News & Events

LENS Conference - Spring 1999 - The United States and the International Criminal Court:

January 14, 1999

Dear Colleague:

     The Center on Law, Ethics and National Security (LENS) at the Duke University School of Law will sponsor a major conference at the Washington Duke Inn in Durham, NC on April 8-9, 1999, entitled "The United States and the International Criminal Court: Which Way from Here?" I hope that your schedule will allow you to attend.

     On July 17th of last year,120 states signed a Treaty in Rome which would for the first time establish a permanent International Criminal Court (ICC). During the negotiations preceding the final vote, the United States urged two points: first, that the United Nations Security Council be given a mandate to refer cases to the Court; and second, that, in situations where the Court acts without such a mandate, there be safeguards to protect against prosecution of a state's nationals without that state's consent. Although certain amendments to the draft text of the Treaty were made to address the United States' concerns, a final change urged by the American delegation was defeated. That amendment would have required the consent of a non-state party only in cases involving acts of officials or agents of the state in the course of official duties, acknowledged by the state as such. In the wake of that defeat, the United States joined six other countries in voting against the Treaty. As a non-state party, the United States is now in the position of being unable to have a judge on the Court or to be a full participant in many of the significant decisions to be made as the Court is established. Ironically, while refusal to become a state party has engendered these disadvantages for the United States, that refusal has not achieved the purpose of shielding U.S. nationals from the reach of the Court.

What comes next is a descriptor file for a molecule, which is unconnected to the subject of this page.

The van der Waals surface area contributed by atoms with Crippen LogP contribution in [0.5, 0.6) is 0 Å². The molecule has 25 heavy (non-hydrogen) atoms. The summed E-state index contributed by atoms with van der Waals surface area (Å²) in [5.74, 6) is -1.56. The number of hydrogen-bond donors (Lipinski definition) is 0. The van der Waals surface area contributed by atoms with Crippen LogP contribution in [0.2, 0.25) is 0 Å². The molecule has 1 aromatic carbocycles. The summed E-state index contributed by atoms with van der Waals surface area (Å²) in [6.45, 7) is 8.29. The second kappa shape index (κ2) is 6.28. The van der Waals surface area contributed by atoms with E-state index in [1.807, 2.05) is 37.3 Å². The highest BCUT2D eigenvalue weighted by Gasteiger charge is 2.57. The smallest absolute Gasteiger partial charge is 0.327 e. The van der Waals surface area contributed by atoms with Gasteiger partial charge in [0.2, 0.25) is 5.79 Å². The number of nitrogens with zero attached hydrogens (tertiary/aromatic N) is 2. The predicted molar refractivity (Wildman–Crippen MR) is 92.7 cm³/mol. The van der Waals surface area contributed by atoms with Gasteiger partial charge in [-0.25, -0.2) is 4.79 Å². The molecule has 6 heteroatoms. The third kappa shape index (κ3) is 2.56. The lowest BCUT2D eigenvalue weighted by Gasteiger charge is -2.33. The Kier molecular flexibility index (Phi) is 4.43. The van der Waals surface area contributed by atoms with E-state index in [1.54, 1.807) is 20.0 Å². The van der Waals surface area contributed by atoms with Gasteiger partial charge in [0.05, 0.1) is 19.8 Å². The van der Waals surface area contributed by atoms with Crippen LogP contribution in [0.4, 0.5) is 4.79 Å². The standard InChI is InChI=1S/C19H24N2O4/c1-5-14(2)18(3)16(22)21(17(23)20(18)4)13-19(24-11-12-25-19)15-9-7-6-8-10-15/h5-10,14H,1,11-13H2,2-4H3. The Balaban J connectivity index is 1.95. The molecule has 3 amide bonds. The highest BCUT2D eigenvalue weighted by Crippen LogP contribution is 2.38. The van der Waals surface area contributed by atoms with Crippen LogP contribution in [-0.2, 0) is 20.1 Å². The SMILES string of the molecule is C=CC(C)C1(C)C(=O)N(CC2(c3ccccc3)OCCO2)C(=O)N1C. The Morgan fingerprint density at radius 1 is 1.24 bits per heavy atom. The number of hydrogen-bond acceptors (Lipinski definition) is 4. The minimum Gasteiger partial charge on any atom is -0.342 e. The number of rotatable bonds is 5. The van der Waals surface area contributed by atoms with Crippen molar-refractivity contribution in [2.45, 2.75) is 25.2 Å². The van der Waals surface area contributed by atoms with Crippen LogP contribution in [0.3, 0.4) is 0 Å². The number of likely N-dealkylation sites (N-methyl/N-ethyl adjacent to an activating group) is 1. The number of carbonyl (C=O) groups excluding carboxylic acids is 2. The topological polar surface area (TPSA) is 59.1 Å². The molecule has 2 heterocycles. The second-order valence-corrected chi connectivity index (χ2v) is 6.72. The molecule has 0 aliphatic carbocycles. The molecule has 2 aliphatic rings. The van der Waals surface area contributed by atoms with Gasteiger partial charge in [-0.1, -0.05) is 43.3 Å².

Our conference will assemble Administration officials, several of the United States and international delegates to the Rome conference, and some of our nation's leading scholars on these issues in an atgeneral/programt to evaluate the events of last year, explore possible future options, and then propose a resolution to the dilemma in which this country now finds itself.  I hope to see you at the Washington Duke Inn for this important conference.

Sincerely,
 

SCOTT L. SILLIMAN
Executive Director